Inside you find the phone, a pair of headphones, and a wall charger and USB cable. The outlet plug, for what it’s worth, is not going to work here in the United States. You’ll want to either get an adapter or just use one of your existing units to plug the cable in.
The quick-start guide details the basics of the phone, indicating where all of the ports and buttons are. It does have multiple languages, one of which is English.
Taking the phone out of the box and powering it on, you get the sense that these phones are rugged and ready for various conditions. Indeed, the IP68 ratings, utilitarian design, and general aesthetics signal the S10 and S30 are the sort of phones that a construction worker, contractor, or field worker might enjoy having. They’re not unlike what Kyocera is doing with its DuraForce line.
Both models have very distinct and angular corners with rubber edges. The S10 has a little bit more of a rough and tumble build that looks like something out of Battlestar Galactica. Moreover, the orange and black colors look sharp and unlike anything else we’ve spent time with.
The S30, for its part, doesn’t look to be as waterproof or built to spill. In fact, we had to double-check and triple-check that it was IP68 rated before putting it into water. The back of this one has more of a plastic shell with carbon fiber design and silver aluminum/titanium side. It would easily pass for an early generation of Droid from Verizon and Motorola.
Hey look, it’s a nearly stock Android experience! Props to Nomu for not doing much to mess with the look and feel of the phone. It’s easy for a Chinese hardware maker to put a “foreign” spin on things that doesn’t resonate with US buyers. Fortunately, it appears that there’s not much done here to customize the interface.
With that said, the icons look like something you’d find in an old version of Android, perhaps something around the Ice Cream Sandwich and Jellybean era. It confused us at first, because we though, “wasn’t this supposed to be Android 6.0?” Alas, it does run Marshmallow, but with an interesting approach.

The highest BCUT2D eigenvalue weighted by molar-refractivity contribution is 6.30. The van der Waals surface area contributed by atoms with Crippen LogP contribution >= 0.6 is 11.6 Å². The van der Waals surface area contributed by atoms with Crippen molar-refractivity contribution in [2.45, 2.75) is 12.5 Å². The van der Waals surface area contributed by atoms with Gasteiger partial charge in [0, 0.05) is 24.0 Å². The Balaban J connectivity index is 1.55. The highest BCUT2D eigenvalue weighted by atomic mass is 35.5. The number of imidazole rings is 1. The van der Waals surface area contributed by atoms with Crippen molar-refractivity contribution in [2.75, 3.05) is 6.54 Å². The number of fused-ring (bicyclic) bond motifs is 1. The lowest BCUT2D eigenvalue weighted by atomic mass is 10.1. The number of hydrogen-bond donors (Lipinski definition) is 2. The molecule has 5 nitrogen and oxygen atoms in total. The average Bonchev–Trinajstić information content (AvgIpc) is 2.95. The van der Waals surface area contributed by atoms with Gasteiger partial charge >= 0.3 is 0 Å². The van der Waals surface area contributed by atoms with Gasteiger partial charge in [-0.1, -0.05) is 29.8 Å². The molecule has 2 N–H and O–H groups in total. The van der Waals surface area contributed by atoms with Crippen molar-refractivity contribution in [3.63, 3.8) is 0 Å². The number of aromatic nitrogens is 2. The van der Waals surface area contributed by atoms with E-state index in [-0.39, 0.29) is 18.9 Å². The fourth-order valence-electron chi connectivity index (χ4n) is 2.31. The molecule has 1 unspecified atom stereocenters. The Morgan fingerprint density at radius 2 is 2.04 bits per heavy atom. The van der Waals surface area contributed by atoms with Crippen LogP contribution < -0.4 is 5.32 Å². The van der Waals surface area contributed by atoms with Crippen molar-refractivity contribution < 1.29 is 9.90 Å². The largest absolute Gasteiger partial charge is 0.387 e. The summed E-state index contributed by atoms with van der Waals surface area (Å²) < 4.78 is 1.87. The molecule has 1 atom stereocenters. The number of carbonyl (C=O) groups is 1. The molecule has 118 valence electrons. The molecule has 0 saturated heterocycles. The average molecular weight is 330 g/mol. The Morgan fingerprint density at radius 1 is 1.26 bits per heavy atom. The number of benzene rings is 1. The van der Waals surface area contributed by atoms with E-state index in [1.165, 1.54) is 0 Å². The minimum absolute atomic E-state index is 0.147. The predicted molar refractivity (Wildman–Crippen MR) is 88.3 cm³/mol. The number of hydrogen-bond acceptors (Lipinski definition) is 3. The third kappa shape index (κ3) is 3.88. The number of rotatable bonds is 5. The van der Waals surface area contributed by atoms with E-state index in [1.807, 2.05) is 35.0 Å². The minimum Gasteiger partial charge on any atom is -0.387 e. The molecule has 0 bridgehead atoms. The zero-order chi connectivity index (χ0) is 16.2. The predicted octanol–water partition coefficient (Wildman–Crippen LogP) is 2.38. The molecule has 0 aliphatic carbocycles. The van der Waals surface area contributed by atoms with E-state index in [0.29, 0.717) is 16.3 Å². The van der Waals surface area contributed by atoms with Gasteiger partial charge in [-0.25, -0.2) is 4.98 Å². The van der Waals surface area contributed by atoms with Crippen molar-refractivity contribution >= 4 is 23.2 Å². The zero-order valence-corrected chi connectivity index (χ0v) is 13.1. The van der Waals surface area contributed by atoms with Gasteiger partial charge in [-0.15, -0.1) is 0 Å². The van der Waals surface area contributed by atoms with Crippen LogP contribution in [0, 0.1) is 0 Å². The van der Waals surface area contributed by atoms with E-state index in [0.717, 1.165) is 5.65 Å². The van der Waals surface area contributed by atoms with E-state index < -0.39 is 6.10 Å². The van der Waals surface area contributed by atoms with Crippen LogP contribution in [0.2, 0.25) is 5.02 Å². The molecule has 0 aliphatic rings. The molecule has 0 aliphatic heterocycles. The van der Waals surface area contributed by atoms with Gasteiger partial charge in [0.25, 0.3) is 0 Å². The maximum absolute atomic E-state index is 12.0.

Looking through the settings we see a number of options that don’t come standard with Android. Be it gestures, flip to mute, or other subtle tweaks, it’s a nice mix additional options. And, while they may not be something we specifically use, there’s nothing here that feels out of place. If someone were just getting into Android or smartphones, we see things that would actually appeal to them or make the experience better.
While there are a handful of the major Google apps present on the S10, you’ll have to head to the Play Store to pick up a few of them. Present are Calendar, Chrome, Gmail, Google, and Play Store. You’ll need to manually install others such as YouTube, Hangouts, Drive, Mesenger, or Google+.
The S30, by contrast, had nearly all of the above (no YouTube) as well as Photos, the full suite of Google Play clients, and Android Pay.
Sound and Camera
We tested the speakers out on both models and found the S10 to get really distorted at the higher volumes. Moreover, it was a flat and unappealing experience. Perhaps related to a couple of water droplets that were still on the speaker, we heard some minor rattling or extra noise that should not have been present. The S30, by comparison, was louder and more full.
Same thing goes for the camera. The S10 is so-so, if not a little less than desired, while the S30 comes in with more of what you’d hope for in a smartphone. Keeping price in mind, we can see where corners have to be cut. It’s not always the RAM and storage that makes the difference; sometimes it’s the internal components, too.
In short, the S10 is probably around a 2/5 stars with the S30 closer to a 3/5 stars. We’ll get a better sense for both the audio and camera features over the coming days and weeks.
We’re always reluctant to put phones into water, even when they carry a certified rating. our philosophy is that unless you absolutely have to, there’s no reason to tempt fate. And, while these two phones do protect the ports and speakers, there’s always that slight risk that you could “do it wrong”.
With that in mind, we did submerge both phones into water, albeit briefly. It just so happened that it had rained for two days straight here at the office. Going outside, we found a couple of puddles in which to dunk the phones. Both continued to work immediately after and in the hours to follow.